Shared histories: Technology and community at Gilund and Bagor, Rajasthan, India (c. 3000–1700 BC)

Teresa P Raczek, University of Pennsylvania


This dissertation examines the relationship between two contemporaneous sites in southeastern Rajasthan: Gilund, a permanent settlement of agro-pastoralists and Bagor, a temporary camp inhabited by people who employed a mixed subsistence strategy. Gilund and Bagor are located 30 km apart in an area known as the Ahar-Banas Cultural Complex (3000 to 1700 BC). Artifacts found in the initial excavations linked Bagor with the inhabitants of permanent settlements in the region. However, the nature of interaction was largely uncertain. Recent excavations at both sites provided the opportunity to study the lithic collections anew. Lithics were selected for analysis because they were the single artifact class found in abundance at both sites. This project employed three avenues of research. First, evidence for the presence of overlapping material landscapes was sought by examining raw material procurement. A targeted field survey of chert and chalcedony sources identified potential sources and was paired with a visual raw material analysis of samples and artifacts. Second, technological practices were examined using standard typologies and attribute analysis. Finally presence of a shared technological skill set was identified through a detailed analysis of core production. The results show many similarities between the two lithic assemblages. Both sites emphasize highly local raw material procurement, with some use of non-local materials. While both sites procured material from the southeast, the Bagor collection contained more chert from unidentifiable sources, indicating a broader material landscape than Gilund. Few differences in technological practices were evidenced in the typological and attribute analyses. Finally, both sites employed a variety of core production strategies, but shared common techniques including the use of a burinated core initiation. Previous explanations described two separate groups that were loosely linked through exchange. However, this study shows that even though the inhabitants of these Gilund and Bagor engaged in distinct daily practices and raw material procurement patterns, these two communities shared a common skill set. That is, the evidence from lithic analysis suggests the presence of two communities with a shared history.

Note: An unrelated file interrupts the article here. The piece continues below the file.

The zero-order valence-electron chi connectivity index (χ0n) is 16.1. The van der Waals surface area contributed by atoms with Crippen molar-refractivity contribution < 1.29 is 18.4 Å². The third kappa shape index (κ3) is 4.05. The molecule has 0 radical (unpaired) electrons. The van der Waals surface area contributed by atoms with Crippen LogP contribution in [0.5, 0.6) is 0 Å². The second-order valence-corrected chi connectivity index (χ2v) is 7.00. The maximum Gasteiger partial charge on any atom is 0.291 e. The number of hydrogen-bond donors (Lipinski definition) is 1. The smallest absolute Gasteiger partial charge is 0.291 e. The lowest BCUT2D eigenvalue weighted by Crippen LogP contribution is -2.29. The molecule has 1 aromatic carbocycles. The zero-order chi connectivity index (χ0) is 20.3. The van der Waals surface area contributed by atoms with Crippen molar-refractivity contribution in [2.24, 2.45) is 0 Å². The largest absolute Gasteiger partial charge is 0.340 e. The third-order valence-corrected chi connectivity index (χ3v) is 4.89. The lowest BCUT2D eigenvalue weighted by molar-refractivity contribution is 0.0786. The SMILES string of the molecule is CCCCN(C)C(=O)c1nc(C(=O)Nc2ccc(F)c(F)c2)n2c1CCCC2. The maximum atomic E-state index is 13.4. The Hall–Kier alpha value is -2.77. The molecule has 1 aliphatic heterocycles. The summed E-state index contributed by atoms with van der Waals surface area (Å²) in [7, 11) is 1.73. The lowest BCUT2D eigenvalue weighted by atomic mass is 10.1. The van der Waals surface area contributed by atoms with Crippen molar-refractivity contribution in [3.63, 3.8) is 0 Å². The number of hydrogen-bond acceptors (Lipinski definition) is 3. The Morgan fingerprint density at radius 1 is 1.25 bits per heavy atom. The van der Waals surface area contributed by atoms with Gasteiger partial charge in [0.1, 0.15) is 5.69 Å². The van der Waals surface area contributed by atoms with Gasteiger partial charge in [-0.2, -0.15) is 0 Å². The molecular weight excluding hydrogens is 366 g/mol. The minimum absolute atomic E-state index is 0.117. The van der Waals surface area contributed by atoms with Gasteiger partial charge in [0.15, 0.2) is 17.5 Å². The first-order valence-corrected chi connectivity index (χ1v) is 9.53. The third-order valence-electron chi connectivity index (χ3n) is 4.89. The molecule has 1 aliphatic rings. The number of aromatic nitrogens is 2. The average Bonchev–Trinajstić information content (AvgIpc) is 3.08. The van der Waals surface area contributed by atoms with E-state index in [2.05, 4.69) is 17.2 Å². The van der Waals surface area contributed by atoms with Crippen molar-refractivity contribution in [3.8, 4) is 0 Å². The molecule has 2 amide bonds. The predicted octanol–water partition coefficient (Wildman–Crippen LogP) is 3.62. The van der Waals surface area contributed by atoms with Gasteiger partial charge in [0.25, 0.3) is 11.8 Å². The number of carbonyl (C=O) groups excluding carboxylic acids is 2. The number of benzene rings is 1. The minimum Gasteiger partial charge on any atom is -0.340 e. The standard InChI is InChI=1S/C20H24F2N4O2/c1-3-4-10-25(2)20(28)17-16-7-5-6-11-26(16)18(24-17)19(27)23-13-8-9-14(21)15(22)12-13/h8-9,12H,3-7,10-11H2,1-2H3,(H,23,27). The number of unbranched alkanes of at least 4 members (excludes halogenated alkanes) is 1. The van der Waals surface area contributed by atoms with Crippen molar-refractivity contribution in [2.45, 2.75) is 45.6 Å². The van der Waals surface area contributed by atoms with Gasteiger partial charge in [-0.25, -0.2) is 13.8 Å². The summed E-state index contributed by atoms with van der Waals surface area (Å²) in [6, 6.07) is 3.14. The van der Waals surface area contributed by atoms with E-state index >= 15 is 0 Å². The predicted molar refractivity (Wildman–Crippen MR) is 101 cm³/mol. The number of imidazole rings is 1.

Subject Area

Archaeology|Asian History|Ancient history|South Asian Studies

Recommended Citation

Raczek, Teresa P, "Shared histories: Technology and community at Gilund and Bagor, Rajasthan, India (c. 3000–1700 BC)" (2007). Dissertations available from ProQuest. AAI3292066.